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From Wellspring Charitable Gardens this Week - August 17, 2023

From the Garden this Week… Italian Eggplant, Varieties of Summer Squash & Zucchinis, Armenian or Slicing or Lemon Cucumbers, Large Heirloom & Cherry Tomatoes, Jimmy Nardello & Lunchbox & Hot Peppers, Green Beans, Swiss Chard, Red Onion, Garlic, Basil, Grapes & Peaches

Using Your Produce… by Julie Moreno

Our fresh tomatoes should not be refrigerated. You’ll want to store them on the counter until ready to eat. They will fully ripen and keep for several days at room temperature. If you don’t need them when they are ready, remove the stem end and freeze the whole tomato, to use later. When the weather cools, I will thaw, cook, and blend them into sauce, then strain out the seeds and skins by passing the sauce through a sieve (you’ll want to make sure to use one with holes that aren’t too big or two small. This week I included a recipe for a middle eastern eggplant dip. This is similar to hummus but uses the eggplant as the base. It’s a delicious way to eat them up.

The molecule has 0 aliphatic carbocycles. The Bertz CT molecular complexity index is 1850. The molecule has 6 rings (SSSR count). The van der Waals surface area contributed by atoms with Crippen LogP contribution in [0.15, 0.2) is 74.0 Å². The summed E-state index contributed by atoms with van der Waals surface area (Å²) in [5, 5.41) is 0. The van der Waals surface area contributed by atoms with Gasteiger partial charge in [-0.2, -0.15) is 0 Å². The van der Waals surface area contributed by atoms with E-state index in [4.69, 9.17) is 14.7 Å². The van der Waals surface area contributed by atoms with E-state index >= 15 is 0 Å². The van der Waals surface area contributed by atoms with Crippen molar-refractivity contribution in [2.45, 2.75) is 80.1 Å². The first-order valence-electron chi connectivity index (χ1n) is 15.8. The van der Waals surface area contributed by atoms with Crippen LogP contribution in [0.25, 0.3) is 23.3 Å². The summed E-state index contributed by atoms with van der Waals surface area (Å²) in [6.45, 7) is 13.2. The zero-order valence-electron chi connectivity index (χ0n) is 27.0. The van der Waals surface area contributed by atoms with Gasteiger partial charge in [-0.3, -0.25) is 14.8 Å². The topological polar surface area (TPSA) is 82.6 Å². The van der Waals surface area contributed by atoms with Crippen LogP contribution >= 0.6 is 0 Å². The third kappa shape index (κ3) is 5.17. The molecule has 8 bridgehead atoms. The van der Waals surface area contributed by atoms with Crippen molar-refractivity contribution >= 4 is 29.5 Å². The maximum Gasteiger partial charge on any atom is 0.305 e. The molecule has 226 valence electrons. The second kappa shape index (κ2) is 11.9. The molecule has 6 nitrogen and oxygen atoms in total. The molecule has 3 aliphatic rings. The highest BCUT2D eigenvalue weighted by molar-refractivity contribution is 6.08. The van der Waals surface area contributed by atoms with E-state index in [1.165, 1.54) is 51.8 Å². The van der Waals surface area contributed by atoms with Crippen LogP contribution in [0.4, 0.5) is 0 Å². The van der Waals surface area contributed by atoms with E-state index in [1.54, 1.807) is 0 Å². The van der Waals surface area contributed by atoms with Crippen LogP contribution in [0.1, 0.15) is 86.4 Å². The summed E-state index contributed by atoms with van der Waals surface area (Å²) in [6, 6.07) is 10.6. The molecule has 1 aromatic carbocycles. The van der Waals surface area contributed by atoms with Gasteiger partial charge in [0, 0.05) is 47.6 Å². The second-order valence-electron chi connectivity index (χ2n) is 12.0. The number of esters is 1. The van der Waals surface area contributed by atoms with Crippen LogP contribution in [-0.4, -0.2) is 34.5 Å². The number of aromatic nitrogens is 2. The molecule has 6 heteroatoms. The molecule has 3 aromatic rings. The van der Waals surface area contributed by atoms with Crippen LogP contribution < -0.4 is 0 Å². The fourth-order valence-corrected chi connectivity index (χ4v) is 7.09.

Baba Ghanoush

2-3 eggplant

¼ cup tahini

2 tablespoons fresh lemon juice

2 tablespoons extra-virgin

olive oil, more to serve

2 garlic cloves, crushed or minced

½ teaspoon salt

Pinch of cayenne pepper

* Preheat the oven to 400°F. Line a baking sheet with parchment paper. Cut the eggplants in half and cook them, cut side down, on the baking sheet, in the oven, until soft, about 35-45 minutes. When you press your finger on the eggplant skin it should collapse. Let cool and then scoop out the flesh. Chop the eggplant coarsely with a knife and place the flesh in a large bowl. Stir in the tahini, lemon juice, olive oil, garlic, salt, and cayenne, mixing well. Serve with pita chips or toasted bread.

Baba Ghanoush, Eggplant, Names,

and Confusion